Use this URL to cite or link to this record in EThOS: http://ethos.bl.uk/OrderDetails.do?uin=uk.bl.ethos.602949
Title: Characterizing RarA, a novel AraC-type regulator and determining its role in antibiotic resistance
Author: Veleba, Mark
Awarding Body: Queen's University Belfast
Current Institution: Queen's University Belfast
Date of Award: 2013
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Abstract:
Antimicrobial resistance is a critical issue in the continued treatment of infectious diseases. AraC-type transcriptional regulators, such as SoxS, RamA, MarA, and Rob, have been shown to be associated with multidrug resistance in clinically relevant Gram-negative bacteria, in addition to playing diverse roles including metabolism and virulence. As such, the increased expression of these proteins is likely to cause pleiotropic phenotypes that extend beyond antimicrobial resistance. This thesis characterizes a novel homologue of these proteins, RarA, which is encoded in some members of the Enterobacteriaceae. In characterising this regulator, our data shows that the overexpression of, rarA results in a low level multidrug resistance phenotype, which is largely conferred through the upregulation of AcrAB and the recently-characterised OqxAB efflux pumps. Transcriptome analyses in K pneumoniae support the wider role of RarA in gene regulation, as RarA regulates genes involved in cell envelope biogenesis and posttranslational modification, previously uncharacterized transport proteins, energy production/conversion and amino acid transport/metabolism. In support of the transcriptome analyses, Biolog phenotype microarray profiling shows that RarA overexpression confers enhanced growth in the presence of several antibiotic classes, in addition to resistance to previously unreported disinfectant agents and antifungal compounds (c1ioquinol, B-hydroxyquinoline). The central role of RarA in resistance to myriad compounds is also relevant in the development of tigecycline resistance in K pneumoniae and ,Enterobacter spp. Intrinsic mechanisms offer microbial survival strategies in the face of continued antibiotic pressure and such mechanisms are not well characterised in K. pneumoniae. As such this study has characterised and described the role of a transcriptional regulator, RarA, which plays a role in the intrinsic K Pneumoniae resistome.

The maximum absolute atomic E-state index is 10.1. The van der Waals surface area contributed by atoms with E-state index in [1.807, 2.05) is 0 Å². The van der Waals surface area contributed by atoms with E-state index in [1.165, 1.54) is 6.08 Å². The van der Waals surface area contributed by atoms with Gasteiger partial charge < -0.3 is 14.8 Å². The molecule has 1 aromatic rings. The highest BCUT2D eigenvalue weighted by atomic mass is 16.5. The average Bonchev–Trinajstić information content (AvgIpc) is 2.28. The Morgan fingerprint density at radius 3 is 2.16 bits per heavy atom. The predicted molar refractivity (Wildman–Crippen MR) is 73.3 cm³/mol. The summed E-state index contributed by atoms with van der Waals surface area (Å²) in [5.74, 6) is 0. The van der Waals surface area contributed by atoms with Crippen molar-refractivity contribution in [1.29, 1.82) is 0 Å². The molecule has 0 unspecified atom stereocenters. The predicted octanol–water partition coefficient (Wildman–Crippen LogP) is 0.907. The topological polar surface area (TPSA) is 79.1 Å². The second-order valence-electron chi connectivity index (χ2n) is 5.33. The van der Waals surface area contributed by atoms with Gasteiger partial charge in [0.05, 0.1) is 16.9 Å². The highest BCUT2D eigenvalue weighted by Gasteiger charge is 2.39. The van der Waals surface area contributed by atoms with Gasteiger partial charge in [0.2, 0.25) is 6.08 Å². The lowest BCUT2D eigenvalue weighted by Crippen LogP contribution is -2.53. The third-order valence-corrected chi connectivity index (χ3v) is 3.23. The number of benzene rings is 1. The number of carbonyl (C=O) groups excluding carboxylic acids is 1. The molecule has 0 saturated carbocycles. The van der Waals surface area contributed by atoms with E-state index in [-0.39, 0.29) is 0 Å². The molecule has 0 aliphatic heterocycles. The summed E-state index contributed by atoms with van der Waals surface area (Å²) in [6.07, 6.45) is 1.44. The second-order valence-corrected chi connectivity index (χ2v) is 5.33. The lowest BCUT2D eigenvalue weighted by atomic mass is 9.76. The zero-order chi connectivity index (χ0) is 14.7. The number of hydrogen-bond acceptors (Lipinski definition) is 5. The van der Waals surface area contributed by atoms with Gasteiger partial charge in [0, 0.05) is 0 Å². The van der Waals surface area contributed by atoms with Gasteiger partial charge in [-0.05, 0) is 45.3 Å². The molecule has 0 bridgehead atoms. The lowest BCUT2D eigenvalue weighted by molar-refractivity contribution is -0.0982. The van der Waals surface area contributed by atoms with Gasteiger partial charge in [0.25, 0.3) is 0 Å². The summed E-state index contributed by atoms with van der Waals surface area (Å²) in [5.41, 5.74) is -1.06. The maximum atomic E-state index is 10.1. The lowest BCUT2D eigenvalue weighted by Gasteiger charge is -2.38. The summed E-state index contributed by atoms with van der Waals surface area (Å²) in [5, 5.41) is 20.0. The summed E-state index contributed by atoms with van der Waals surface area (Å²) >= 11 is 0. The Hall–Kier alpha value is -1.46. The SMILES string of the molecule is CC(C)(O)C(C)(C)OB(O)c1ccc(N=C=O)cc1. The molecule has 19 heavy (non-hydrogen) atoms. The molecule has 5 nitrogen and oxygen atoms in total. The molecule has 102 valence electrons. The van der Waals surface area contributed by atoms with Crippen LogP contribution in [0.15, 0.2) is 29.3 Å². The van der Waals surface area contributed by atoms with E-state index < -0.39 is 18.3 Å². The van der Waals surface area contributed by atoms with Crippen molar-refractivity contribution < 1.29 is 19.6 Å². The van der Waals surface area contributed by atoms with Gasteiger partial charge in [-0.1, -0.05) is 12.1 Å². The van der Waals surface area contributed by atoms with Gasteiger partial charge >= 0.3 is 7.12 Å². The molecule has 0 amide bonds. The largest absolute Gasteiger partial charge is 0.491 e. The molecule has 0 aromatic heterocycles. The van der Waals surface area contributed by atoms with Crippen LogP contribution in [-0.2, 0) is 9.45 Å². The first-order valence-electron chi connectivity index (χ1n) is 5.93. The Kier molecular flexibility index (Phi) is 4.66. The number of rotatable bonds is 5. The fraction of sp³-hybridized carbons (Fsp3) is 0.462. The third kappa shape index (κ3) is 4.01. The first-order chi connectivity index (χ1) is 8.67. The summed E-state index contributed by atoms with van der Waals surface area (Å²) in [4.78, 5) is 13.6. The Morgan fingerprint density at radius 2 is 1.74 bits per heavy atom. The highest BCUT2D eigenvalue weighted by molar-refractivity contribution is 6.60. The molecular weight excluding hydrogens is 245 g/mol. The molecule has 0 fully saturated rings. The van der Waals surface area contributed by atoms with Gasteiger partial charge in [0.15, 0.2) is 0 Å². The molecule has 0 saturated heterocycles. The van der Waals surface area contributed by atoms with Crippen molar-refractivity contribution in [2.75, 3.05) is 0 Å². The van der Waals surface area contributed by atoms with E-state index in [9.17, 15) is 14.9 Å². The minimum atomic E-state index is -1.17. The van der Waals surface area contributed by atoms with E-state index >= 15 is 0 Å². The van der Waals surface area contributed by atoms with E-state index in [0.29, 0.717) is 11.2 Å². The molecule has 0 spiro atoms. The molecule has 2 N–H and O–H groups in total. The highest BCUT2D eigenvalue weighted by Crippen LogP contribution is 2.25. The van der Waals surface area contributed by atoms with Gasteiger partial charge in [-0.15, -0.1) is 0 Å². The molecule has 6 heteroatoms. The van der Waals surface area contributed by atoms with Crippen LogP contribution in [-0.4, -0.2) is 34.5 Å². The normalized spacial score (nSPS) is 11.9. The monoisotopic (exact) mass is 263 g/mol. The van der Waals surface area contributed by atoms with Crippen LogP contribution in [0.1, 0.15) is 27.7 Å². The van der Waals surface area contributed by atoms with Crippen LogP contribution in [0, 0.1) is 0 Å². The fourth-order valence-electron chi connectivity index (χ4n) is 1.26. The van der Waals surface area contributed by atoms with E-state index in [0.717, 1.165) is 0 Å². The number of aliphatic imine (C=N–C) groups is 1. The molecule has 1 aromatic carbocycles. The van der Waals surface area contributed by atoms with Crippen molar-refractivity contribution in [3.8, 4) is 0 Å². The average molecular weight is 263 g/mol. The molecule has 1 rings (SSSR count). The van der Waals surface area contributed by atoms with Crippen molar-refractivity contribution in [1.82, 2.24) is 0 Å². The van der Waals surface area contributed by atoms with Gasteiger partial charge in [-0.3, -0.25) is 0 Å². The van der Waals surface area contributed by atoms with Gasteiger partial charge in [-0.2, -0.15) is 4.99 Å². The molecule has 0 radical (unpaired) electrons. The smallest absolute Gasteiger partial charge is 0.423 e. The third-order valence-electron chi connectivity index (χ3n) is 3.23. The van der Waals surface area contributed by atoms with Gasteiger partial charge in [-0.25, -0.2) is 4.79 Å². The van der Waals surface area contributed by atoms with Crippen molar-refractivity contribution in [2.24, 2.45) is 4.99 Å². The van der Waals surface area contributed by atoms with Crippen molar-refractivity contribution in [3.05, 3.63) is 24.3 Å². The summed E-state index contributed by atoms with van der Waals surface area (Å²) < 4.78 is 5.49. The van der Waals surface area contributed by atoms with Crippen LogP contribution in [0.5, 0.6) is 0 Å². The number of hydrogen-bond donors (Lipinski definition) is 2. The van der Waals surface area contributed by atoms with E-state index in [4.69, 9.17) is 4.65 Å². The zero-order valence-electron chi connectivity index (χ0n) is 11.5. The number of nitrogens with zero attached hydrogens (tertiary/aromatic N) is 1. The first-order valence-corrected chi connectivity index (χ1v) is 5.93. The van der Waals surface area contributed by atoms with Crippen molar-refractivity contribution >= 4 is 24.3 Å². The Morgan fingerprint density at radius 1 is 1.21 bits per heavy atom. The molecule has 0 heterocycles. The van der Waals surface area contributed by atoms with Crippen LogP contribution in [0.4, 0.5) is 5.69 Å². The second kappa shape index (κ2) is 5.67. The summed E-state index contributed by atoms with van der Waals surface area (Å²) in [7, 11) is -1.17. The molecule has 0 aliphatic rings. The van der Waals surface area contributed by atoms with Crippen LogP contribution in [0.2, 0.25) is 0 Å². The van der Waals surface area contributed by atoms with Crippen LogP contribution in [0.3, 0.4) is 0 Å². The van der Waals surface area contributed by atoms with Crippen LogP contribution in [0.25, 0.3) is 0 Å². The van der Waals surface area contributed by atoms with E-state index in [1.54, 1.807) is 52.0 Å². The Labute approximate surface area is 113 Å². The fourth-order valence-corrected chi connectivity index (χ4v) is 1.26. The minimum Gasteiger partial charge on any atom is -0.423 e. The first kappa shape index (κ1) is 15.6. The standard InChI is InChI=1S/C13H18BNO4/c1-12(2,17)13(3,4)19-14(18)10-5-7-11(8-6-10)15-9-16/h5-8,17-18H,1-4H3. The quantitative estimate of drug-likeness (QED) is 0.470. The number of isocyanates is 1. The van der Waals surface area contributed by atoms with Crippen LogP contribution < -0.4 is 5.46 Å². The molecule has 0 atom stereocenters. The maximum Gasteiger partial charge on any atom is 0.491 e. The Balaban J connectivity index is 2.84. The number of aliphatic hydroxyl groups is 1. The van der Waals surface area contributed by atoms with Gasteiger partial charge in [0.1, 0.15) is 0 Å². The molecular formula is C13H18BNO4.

Supervisor: Not available Sponsor: Not available
Qualification Name: Thesis (Ph.D.) Qualification Level: Doctoral
EThOS ID: uk.bl.ethos.602949  DOI: Not available
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